The current Saudi intervention in Yemen is not a new development but is the logical culmination of a long history of interference through which the Saudis not only controlled domestic politics but also sought to convert the country into a bastion of Wahabism. This was done by using millions of petro-dollars for building schools, mosques and setting up ‘development projects’ across the country over the past four decades as well as using the migrant Yemeni work-force that came into Saudi Arabia as conduits of both money and ideology. I remember when a Hadhrami friend of mine got into a huge argument, in a place called Shibam-Kowkabam, with a group of young men who had recently returned from their fully ‘sponsored’ studies in Medina. He eventually got so frustrated with their unwillingness to even engage with what he was saying that he dismissed them as puppets of the Najdis, referring to the area of central Arabia from where the al-Saud tribe originally is.
As much as the recent military intervention in Yemen is about staking out territory and also securing Saudi Arabia’s southern borders, in actual fact this campaign is also about stamping out the seeds of any political project that is based on popular participation and could lead to a democratic government. It is about keeping Yemen, a country with the same population as Saudi Arabia, weak. The biggest fear that most of the rulers of the various kingdoms, sultanates, republics and dictatorships in the Middle East have is that popular movements could challenge their political hegemony.
This was evident in the way in which various Arab governments literally paid off their populations when the winds of the ‘Arab-Spring’ seemed to become too threatening. When people couldn’t be bought, dissent was brutally stamped out and in this America and Europe are complicit whereby they demanded adherence to liberal values from everyone except their allies. This war is not about sectarianism but it is about making sure that no country in the Middle East is able to challenge the writ of rulers who often inherited their authority from departing colonial powers. This is supported by the fact that the Saudis did not always see the Zaidis as enemies and indeed supported Zaidi royalists in the 1960s against the possible rise of an Egypt supported Marxist republic in Yemen.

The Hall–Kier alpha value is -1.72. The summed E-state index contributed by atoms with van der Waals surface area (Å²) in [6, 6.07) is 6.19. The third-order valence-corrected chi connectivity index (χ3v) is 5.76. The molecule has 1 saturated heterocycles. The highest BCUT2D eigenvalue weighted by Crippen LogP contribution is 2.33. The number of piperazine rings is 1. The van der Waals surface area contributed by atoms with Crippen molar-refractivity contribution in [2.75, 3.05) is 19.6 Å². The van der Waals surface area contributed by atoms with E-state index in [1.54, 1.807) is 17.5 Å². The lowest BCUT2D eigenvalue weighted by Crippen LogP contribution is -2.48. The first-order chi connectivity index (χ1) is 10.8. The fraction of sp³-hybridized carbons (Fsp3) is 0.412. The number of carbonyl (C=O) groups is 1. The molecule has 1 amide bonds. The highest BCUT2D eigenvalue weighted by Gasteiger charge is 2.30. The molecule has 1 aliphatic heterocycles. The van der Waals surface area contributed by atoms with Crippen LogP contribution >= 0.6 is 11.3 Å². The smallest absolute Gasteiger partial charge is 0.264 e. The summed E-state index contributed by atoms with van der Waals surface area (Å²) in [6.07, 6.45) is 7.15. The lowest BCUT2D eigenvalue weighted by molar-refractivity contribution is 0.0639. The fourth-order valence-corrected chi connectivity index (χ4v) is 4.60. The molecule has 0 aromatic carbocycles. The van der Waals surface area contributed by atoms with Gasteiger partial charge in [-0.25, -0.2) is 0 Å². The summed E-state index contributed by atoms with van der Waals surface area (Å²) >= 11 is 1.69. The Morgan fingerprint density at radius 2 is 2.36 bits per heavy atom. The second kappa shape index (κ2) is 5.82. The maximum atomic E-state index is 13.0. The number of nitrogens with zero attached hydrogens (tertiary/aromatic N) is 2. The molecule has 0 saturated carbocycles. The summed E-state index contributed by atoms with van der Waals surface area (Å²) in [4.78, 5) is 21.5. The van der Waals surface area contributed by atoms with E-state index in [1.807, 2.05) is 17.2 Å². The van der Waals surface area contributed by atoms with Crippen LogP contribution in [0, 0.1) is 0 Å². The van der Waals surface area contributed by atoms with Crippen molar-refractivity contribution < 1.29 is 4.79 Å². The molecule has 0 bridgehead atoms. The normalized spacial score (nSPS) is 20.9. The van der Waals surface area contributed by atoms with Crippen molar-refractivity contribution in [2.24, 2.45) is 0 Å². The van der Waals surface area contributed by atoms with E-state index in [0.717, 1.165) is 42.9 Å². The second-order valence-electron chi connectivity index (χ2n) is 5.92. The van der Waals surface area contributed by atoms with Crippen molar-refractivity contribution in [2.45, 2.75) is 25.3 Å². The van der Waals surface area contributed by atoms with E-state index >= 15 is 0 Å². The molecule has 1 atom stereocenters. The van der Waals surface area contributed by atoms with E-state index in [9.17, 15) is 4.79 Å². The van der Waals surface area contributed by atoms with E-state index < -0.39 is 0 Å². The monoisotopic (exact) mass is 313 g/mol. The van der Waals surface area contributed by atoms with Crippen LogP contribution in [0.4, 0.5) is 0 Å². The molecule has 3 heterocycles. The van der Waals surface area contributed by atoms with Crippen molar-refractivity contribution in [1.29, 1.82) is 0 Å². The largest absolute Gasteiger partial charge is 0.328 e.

The friend who sent me the Facebook message told me, on the first afternoon that we met, that he was looking forward to the day when he could stand at the gates of hell and welcome all the presidents and kings who had not only made his country but the region their personal fiefdoms. I had travelled around Yemen in his father’s land cruiser some years ago and saw one of the most arrestingly beautiful countries with some of the most interesting, warm and open people I had encountered in the region: a Zaidi scholar in Manakha who bemoaned Saudi influence in the country, a cheerful Wahabi in Mukallah who heartily defended his beliefs but condemned Shi’a-Sunni sectarianism in the region (an exception perhaps), a taxi-driver in Sana’a who had studied French literature at university and was reading Gulliver’s Travels he picked me up at the airport and asked if I knew the Bollywood actor Shahrukh Khan, a Sufi in Tarim who took me to see centuries old manuscripts and a factory line-worker for Kraft in Shibam who not only stopped to give me a ride but also then insisted on taking me home for lunch. Wars ruin societies and reduce them to a collection of individuals who become desperate to survive. They destroy centuries of culture and civilisation. In a region that is already beset with conflict, how can the world remain silent about Yemen?